BCE asks CRTC to deny Rogers-Shaw deal

The company said the merger's negative impacts will "echo" throughout the broadcasting system for years to come.

BCE urged the Canadian Radio-television and Telecommunications Commission to deny Rogers’ proposed acquisition of Shaw Communications on Thursday, telling regulators Rogers will become an “unavoidable gatekeeper” if the deal is approved.

BCE, which owns Bell Media, raised many of the same issues as other broadcasters and special interest groups who appeared in front of the CRTC’s five-person panel this week, emphasizing concerns the deal would give Rogers too much market power.

“The market power that Rogers seeks to acquire will have a long-lasting negative impact that will echo throughout this interdependent ecosystem,” said Robert Malcolmson, chief legal and regulatory officer at BCE. “The merger of Rogers and Shaw would anoint Rogers as the unavoidable gatekeeper of the linear and OTT platforms that programmers depend on for access to audiences and subscribers. For English-language programmers, it will be Rogers that decides who gets carried and the terms of carriage.”

Malcomson described the current English-language BDU market as “relatively balanced.” Bell and Shaw both have a 27% share, while Rogers has 20%. Approval of the deal would give Rogers a combined 47% market share, which would give the company “a degree of control over the broadcasting sector at levels never before contemplated with no clear countervailing benefits for the Canadian broadcasting system.”

He went on to argue that, just as the CRTC initially denied Bell Media’s acquisition of Astral Media in 2012 due to market power concerns, regulators should deny Rogers’ takeover of Shaw.

BCE executives also said if the deal is approved there would be “less revenue available for programming undertakings because of the massive leverage Rogers will apply.”

“Less revenue means less funding for CPE and PNI expenditures, and this will, without doubt, erode our ability to produce made-in-Canada original content, and the ability of many independent producers to do so as well,” said Stewart Johnson, SVP Bell Media sales and sports.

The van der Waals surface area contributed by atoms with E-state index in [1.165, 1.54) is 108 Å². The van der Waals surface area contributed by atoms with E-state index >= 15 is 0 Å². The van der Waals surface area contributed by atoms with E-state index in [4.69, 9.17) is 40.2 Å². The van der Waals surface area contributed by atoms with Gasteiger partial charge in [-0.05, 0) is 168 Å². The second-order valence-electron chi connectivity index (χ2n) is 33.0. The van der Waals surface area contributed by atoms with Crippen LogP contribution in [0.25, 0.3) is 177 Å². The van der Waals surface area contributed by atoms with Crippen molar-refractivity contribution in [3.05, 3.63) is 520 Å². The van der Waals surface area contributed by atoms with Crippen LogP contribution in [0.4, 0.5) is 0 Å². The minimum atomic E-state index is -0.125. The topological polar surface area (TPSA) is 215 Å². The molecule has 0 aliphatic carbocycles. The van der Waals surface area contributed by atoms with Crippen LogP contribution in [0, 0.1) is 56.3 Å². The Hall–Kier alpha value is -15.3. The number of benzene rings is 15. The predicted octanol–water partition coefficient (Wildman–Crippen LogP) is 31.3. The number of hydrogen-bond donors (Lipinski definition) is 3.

BCE also echoed Telus in concerns the proposed takeover would allow Rogers to secure exclusive rights to international programs available only to direct subscribers to its streaming services.

Rogers has said the acquisition will allow them to invest in the networks and IPTV platforms necessary to compete with foreign streaming platforms such as Netflix and Amazon Prime. The company believes that giving viewers access to Canadian networks alongside global streamers will increase the exposure local channels receive.

Malcolmson challenged that assertion, telling the panel not to be “fooled into thinking” Rogers’ current IPTV platform “is some panacea for helping Canadian programming services manage the transition from the regulated ecosystem to the OTT world.”

BCE also complained that should the deal be allowed, the company would become dependent on Rogers for $348 million of subscriber revenue.

“Now you might be sitting there thinking, BCE will be just fine. It will be able to fend for itself, but as you know, there’s a ripple effect throughout the system,” said Malcolmson.

The Globe and Mail previously reported the company made its own offer to buy Shaw Communications but was unwilling to take on as much regulatory risk as Rogers. BCE reportedly made a higher offer, but The Globe’s sources said Rogers won the bid by agreeing to a “hell or high water” clause, meaning it would accept any conditions imposed on it by regulators in order to gain transaction approval. Had Shaw accepted the bid from BCE, the company would have had a combined 54% market share.

“It’s not very often that BCE gets to describe itself as the little guy,” noted Ian Scott, CRTC panel chairperson.